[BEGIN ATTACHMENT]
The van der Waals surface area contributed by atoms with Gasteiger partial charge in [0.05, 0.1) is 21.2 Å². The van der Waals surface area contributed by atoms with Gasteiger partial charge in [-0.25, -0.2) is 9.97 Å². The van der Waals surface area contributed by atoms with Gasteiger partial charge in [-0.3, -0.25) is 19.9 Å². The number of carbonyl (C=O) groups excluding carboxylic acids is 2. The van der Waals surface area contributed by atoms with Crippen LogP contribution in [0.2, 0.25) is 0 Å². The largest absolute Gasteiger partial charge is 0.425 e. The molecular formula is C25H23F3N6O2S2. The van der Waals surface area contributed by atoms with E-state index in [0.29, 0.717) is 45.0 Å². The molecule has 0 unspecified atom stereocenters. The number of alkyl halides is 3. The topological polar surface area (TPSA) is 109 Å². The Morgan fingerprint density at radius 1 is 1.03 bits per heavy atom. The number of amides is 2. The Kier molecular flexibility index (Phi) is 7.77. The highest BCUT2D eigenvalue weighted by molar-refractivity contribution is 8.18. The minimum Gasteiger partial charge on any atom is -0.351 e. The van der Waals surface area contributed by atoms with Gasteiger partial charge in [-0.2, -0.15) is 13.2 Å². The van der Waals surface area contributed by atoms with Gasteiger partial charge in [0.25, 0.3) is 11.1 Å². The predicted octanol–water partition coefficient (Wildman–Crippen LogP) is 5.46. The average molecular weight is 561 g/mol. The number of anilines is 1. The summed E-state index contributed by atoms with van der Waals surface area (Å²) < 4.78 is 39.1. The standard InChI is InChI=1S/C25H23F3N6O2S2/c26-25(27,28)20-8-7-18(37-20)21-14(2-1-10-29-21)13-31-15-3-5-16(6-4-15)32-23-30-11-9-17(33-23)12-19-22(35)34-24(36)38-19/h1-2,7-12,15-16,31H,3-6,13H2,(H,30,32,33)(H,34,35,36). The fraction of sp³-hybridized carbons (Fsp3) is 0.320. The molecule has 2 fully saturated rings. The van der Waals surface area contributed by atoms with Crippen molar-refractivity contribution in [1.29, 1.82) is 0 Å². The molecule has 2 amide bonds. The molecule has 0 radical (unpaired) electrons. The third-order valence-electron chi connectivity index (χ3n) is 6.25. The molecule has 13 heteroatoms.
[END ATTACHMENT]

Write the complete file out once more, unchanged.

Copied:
The van der Waals surface area contributed by atoms with Gasteiger partial charge in [0.05, 0.1) is 21.2 Å². The van der Waals surface area contributed by atoms with Gasteiger partial charge in [-0.25, -0.2) is 9.97 Å². The van der Waals surface area contributed by atoms with Gasteiger partial charge in [-0.3, -0.25) is 19.9 Å². The number of carbonyl (C=O) groups excluding carboxylic acids is 2. The van der Waals surface area contributed by atoms with Crippen LogP contribution in [0.2, 0.25) is 0 Å². The largest absolute Gasteiger partial charge is 0.425 e. The molecular formula is C25H23F3N6O2S2. The van der Waals surface area contributed by atoms with E-state index in [0.29, 0.717) is 45.0 Å². The molecule has 0 unspecified atom stereocenters. The number of alkyl halides is 3. The topological polar surface area (TPSA) is 109 Å². The Morgan fingerprint density at radius 1 is 1.03 bits per heavy atom. The number of amides is 2. The Kier molecular flexibility index (Phi) is 7.77. The highest BCUT2D eigenvalue weighted by molar-refractivity contribution is 8.18. The minimum Gasteiger partial charge on any atom is -0.351 e. The van der Waals surface area contributed by atoms with Gasteiger partial charge in [-0.2, -0.15) is 13.2 Å². The van der Waals surface area contributed by atoms with Gasteiger partial charge in [0.25, 0.3) is 11.1 Å². The predicted octanol–water partition coefficient (Wildman–Crippen LogP) is 5.46. The average molecular weight is 561 g/mol. The number of anilines is 1. The summed E-state index contributed by atoms with van der Waals surface area (Å²) < 4.78 is 39.1. The standard InChI is InChI=1S/C25H23F3N6O2S2/c26-25(27,28)20-8-7-18(37-20)21-14(2-1-10-29-21)13-31-15-3-5-16(6-4-15)32-23-30-11-9-17(33-23)12-19-22(35)34-24(36)38-19/h1-2,7-12,15-16,31H,3-6,13H2,(H,30,32,33)(H,34,35,36). The fraction of sp³-hybridized carbons (Fsp3) is 0.320. The molecule has 2 fully saturated rings. The van der Waals surface area contributed by atoms with Crippen molar-refractivity contribution in [1.29, 1.82) is 0 Å². The molecule has 2 amide bonds. The molecule has 0 radical (unpaired) electrons. The third-order valence-electron chi connectivity index (χ3n) is 6.25. The molecule has 13 heteroatoms.